Kick It Out chief executive Tony Burnett hailed Chelsea's stance on fighting anti-Semitism, pledging the anti-discrimination organisation will now look to follow the Blues' lead. "Historically it's been alleged that Kick It Out was formed to fight racism against black players and coaches. We looked at our strategy and realised we weren't doing enough on anti-Semitism and we brought together a group of stakeholders with vast experience in this area."[92]

CSKA Moscow[edit]

In March 2004, Sibneft agreed to a three-year sponsorship deal worth €41.3 million (US$58 million) with the Russian team CSKA Moscow.[93] Although the company explained that the decision was made at management level, some viewed the deal as an attempt by Abramovich to counter accusations of being "unpatriotic" which were made at the time of the Chelsea purchase. UEFA rules prevent one person owning more than one team participating in UEFA competitions, so Abramovich has no equity interest in CSKA. A lawyer, Alexandre Garese, is one of his partners in CSKA.

Following an investigation, Abramovich was cleared by UEFA of having a conflict of interest.[94] Nevertheless, he was named "most influential person in Russian football" in the Russian magazine Pro Sport at the end of June 2004. In May 2005, CSKA won the UEFA Cup, becoming the first Russian club ever to win a major European football competition. In October 2005, however, Abramovich sold his interest in Sibneft and the company's new owner Gazprom, which sponsors Zenit Saint Petersburg, cancelled the sponsorship deal.[95]

Russian national team[edit]

Abramovich at the 2006 FIFA World Cup in Germany

Abramovich also played a large role in bringing Guus Hiddink to Russia to coach the Russia national football team.[96] Piet de Visser, a former head scout of Hiddink's club PSV Eindhoven and now a personal assistant to Abramovich at Chelsea, recommended Hiddink to the Chelsea owner.[97]

National Academy of Football[edit]

In addition to his involvement in professional football, Abramovich sponsors a foundation in Russia called the National Academy of Football. The organization sponsors youth sports programs throughout the country and has constructed more than fifty football pitches in various cities and towns. It also funds training programs for coaches, prints instruction materials, renovates sports facilities and takes top coaches and students on trips to visit professional football clubs in England, the Netherlands and Spain. In 2006 the Academy of Football took over the administration of the Konoplyov football academy at Primorsky, near Togliatti, Samara Oblast, where over 1,000 youths are in residence, following the death at 38 of its founder, Yuri Konoplev.[98]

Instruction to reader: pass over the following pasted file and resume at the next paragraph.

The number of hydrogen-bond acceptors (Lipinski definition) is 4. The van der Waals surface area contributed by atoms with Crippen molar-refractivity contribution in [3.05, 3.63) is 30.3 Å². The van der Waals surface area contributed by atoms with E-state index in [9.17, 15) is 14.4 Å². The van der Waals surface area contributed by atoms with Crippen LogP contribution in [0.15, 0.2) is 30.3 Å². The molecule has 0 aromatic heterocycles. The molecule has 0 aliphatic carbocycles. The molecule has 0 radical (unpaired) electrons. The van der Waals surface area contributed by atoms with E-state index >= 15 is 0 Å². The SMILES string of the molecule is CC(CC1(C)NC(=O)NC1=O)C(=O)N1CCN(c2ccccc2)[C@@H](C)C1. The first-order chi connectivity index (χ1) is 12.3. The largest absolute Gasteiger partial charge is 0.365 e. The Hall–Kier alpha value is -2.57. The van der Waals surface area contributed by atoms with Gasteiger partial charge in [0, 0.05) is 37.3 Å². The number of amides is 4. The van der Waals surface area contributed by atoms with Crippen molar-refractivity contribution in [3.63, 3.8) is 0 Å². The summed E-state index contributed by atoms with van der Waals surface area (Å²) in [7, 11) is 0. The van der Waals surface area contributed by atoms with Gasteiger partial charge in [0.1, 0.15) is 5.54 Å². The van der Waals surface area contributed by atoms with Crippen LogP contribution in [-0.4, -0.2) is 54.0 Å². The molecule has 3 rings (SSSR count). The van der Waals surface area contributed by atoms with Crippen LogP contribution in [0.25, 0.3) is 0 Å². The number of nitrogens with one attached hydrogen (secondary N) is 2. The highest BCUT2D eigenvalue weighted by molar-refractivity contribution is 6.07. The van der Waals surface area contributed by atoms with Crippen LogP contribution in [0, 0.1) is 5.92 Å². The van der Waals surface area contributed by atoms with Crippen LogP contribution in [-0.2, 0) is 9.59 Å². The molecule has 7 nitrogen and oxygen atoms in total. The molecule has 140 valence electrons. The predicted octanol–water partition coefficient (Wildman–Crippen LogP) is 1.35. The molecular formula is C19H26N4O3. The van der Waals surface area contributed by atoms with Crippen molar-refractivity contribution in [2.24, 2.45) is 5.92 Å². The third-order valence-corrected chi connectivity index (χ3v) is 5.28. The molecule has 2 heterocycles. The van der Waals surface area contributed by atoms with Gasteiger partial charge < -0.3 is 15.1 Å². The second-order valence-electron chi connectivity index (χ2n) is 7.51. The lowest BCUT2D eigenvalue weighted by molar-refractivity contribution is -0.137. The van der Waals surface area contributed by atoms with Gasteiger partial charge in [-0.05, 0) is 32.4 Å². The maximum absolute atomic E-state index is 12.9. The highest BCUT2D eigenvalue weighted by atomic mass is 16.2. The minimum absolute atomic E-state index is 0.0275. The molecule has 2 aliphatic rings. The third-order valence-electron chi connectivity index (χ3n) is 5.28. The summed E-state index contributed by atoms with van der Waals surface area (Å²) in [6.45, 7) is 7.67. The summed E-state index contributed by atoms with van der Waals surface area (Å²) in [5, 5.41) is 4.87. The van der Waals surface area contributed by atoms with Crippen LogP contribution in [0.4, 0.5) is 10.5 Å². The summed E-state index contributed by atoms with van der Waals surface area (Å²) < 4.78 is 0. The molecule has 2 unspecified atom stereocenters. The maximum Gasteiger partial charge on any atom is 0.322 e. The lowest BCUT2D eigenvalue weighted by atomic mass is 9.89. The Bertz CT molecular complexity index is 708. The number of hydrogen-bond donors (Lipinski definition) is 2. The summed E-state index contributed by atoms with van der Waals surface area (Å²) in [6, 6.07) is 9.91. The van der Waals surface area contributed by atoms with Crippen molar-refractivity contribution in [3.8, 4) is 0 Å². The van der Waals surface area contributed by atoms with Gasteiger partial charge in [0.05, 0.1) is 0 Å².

According to Forbes, as of March 2016, Abramovich had a net worth of US$7.6 billion, ranking him as the 155th richest person in the world.[99] Prior to the 2008 financial crisis, he was considered to be the second richest person living within the United Kingdom.[100] Early in 2009, The Times estimated that due to the global economic crisis he had lost £3 billion from his £11.7 billion wealth.[101] On 5 March 2021, Forbes listed his net worth at US$14.5 billion, ranking him 113 on the Billionaires 2020 Forbes list.[102]

Wealth rankings[edit]

Year The Sunday Times
Rich List
The World's Billionaires
Rank Net worth (GB£) Rank Net worth (US$)
2010[103] 2 Steady £7.40 billion Increase

50 Increase

$12 billion Increase
2011[104][103] 3 Decrease £10.30 billion Increase 53 Decrease $13.4 billion Increase
2012[105][106] 3 Steady £9.50 billion Decrease 68 Decrease $12.1 billion Decrease
2013[107][108] 5 Decrease £9.30 billion Decrease 107 Decrease $10.3 billion Decrease
2014[109] 9 Decrease £8.42 billion Decrease 137 Decrease $9.10 billion Decrease
2015[110][111] 10 Decrease £7.29 billion Decrease 137 Steady $9.10 billion Steady
2016[112][99] 13 Decrease £6.40 billion Decrease 151 Decrease $7.60 billion Decrease